statement or one of the following special identifiers: "<b>ROWID</b>",
"<b>OID</b>", or "<b>_ROWID_</b>".
These special identifiers all describe the
unique random integer key (the "row key") associated with every 
row of every table.
................................................................................
<tr>
<td valign="top" align="right">coalesce(<i>X</i>,<i>Y</i>,...)</td>
<td valign="top">Return a copy of the first non-NULL argument.  If
all arguments are NULL then NULL is returned.</td>
</tr>

<tr>

<td valign="top" align="right">glob(<i>X</i>,<i>Y</i>)</td>
<td valign="top">This function is used to implement the
"<b>Y GLOB X</b>" syntax of SQLite.  The
<a href="c_interface.html#cfunc">sqlite_create_function()</a> 
interface can
be used to override this function and thereby change the operation
of the GLOB operator.</td>
</tr>

<tr>
<td valign="top" align="right">last_insert_rowid()</td>
<td valign="top">Return the ROWID of the last row insert from this
connection to the database.  This is the same value that would be returned
from the <b>sqlite_last_insert_rowid()</b> API function.</td>
................................................................................
<td valign="top" align="right">length(<i>X</i>)</td>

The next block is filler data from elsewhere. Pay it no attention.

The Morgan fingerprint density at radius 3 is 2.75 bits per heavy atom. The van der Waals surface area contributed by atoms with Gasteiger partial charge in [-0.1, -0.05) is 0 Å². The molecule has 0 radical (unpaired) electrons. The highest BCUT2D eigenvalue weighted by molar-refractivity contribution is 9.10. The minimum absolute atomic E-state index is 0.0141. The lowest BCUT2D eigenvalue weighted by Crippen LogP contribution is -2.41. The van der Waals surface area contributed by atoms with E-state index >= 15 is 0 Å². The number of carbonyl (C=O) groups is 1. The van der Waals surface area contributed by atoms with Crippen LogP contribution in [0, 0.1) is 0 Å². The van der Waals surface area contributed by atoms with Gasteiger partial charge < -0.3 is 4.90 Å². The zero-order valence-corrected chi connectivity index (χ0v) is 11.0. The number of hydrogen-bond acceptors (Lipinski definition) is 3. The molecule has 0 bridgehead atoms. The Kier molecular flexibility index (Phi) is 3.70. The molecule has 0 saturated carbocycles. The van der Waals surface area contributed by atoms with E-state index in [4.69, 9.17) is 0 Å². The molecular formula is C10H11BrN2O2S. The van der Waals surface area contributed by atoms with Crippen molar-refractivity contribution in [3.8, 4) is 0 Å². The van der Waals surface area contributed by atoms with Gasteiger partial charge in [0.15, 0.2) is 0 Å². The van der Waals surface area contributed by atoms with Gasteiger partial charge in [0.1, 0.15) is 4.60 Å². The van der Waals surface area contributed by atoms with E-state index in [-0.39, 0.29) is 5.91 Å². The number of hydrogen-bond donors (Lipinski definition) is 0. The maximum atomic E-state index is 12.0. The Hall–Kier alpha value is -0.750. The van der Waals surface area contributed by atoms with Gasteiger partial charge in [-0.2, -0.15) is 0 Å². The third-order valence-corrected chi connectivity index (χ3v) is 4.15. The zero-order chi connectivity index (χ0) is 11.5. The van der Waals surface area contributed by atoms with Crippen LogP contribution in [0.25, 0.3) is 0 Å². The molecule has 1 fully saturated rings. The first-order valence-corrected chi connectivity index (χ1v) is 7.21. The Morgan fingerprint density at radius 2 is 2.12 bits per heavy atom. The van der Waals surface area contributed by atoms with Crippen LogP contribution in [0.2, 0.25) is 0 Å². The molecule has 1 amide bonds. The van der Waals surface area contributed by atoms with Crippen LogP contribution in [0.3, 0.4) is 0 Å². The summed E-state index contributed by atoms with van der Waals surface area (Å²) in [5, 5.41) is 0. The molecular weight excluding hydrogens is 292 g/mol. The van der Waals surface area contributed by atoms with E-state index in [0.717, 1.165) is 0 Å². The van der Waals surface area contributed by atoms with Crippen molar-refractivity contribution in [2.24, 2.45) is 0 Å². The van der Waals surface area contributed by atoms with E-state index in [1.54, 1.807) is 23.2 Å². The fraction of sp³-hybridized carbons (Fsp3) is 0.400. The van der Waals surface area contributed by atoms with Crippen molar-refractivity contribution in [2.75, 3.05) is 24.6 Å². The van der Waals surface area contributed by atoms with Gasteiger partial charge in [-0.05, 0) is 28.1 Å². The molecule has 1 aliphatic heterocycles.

<td valign="top">Return the string length of <i>X</i> in characters.
If SQLite is configured to support UTF-8, then the number of UTF-8
characters is returned, not the number of bytes.</td>
</tr>

<tr>

<td valign="top" align="right">like(<i>X</i>,<i>Y</i>)</td>
<td valign="top">This function is used to implement the
"<b>Y LIKE X</b>" syntax of SQL.  The
<a href="c_interface.html#cfunc">sqlite_create_function()</a> 
interface can
be used to override this function and thereby change the operation
of the LIKE operator.</td>
</tr>

<tr>
<td valign="top" align="right">lower(<i>X</i>)</td>
<td valign="top">Return a copy of string <i>X</i> will all characters
converted to lower case.  The C library <b>tolower()</b> routine is used
for the conversion, which means that this function might not
................................................................................
puts {